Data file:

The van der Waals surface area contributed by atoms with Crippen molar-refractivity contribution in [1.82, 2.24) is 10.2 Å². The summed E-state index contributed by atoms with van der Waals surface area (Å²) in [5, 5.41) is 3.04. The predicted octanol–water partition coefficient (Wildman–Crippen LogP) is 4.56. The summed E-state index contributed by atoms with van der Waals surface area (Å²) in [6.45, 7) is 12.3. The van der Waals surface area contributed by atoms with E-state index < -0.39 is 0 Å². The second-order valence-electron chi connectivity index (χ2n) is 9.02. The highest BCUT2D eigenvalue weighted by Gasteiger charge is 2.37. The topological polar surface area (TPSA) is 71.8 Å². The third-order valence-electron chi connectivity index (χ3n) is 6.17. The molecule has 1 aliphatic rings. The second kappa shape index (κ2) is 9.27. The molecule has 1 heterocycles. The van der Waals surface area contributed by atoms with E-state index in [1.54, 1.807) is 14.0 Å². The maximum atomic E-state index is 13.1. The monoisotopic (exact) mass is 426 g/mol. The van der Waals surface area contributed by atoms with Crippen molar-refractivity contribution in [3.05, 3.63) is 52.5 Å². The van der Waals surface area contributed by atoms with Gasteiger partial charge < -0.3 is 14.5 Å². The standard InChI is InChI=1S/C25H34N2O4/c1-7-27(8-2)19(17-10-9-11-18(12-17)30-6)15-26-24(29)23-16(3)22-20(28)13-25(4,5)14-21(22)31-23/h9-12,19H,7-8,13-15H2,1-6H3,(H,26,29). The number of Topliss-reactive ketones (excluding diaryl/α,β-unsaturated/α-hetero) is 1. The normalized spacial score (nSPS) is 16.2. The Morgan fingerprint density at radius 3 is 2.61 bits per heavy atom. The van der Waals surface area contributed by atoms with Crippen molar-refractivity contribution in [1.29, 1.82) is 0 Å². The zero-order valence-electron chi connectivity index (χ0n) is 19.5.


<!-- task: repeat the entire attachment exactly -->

The van der Waals surface area contributed by atoms with Crippen molar-refractivity contribution in [1.82, 2.24) is 10.2 Å². The summed E-state index contributed by atoms with van der Waals surface area (Å²) in [5, 5.41) is 3.04. The predicted octanol–water partition coefficient (Wildman–Crippen LogP) is 4.56. The summed E-state index contributed by atoms with van der Waals surface area (Å²) in [6.45, 7) is 12.3. The van der Waals surface area contributed by atoms with E-state index < -0.39 is 0 Å². The second-order valence-electron chi connectivity index (χ2n) is 9.02. The highest BCUT2D eigenvalue weighted by Gasteiger charge is 2.37. The topological polar surface area (TPSA) is 71.8 Å². The third-order valence-electron chi connectivity index (χ3n) is 6.17. The molecule has 1 aliphatic rings. The second kappa shape index (κ2) is 9.27. The molecule has 1 heterocycles. The van der Waals surface area contributed by atoms with E-state index in [1.54, 1.807) is 14.0 Å². The maximum atomic E-state index is 13.1. The monoisotopic (exact) mass is 426 g/mol. The van der Waals surface area contributed by atoms with Crippen molar-refractivity contribution in [3.05, 3.63) is 52.5 Å². The van der Waals surface area contributed by atoms with Gasteiger partial charge < -0.3 is 14.5 Å². The standard InChI is InChI=1S/C25H34N2O4/c1-7-27(8-2)19(17-10-9-11-18(12-17)30-6)15-26-24(29)23-16(3)22-20(28)13-25(4,5)14-21(22)31-23/h9-12,19H,7-8,13-15H2,1-6H3,(H,26,29). The number of Topliss-reactive ketones (excluding diaryl/α,β-unsaturated/α-hetero) is 1. The normalized spacial score (nSPS) is 16.2. The Morgan fingerprint density at radius 3 is 2.61 bits per heavy atom. The van der Waals surface area contributed by atoms with Crippen molar-refractivity contribution in [1.29, 1.82) is 0 Å². The zero-order valence-electron chi connectivity index (χ0n) is 19.5.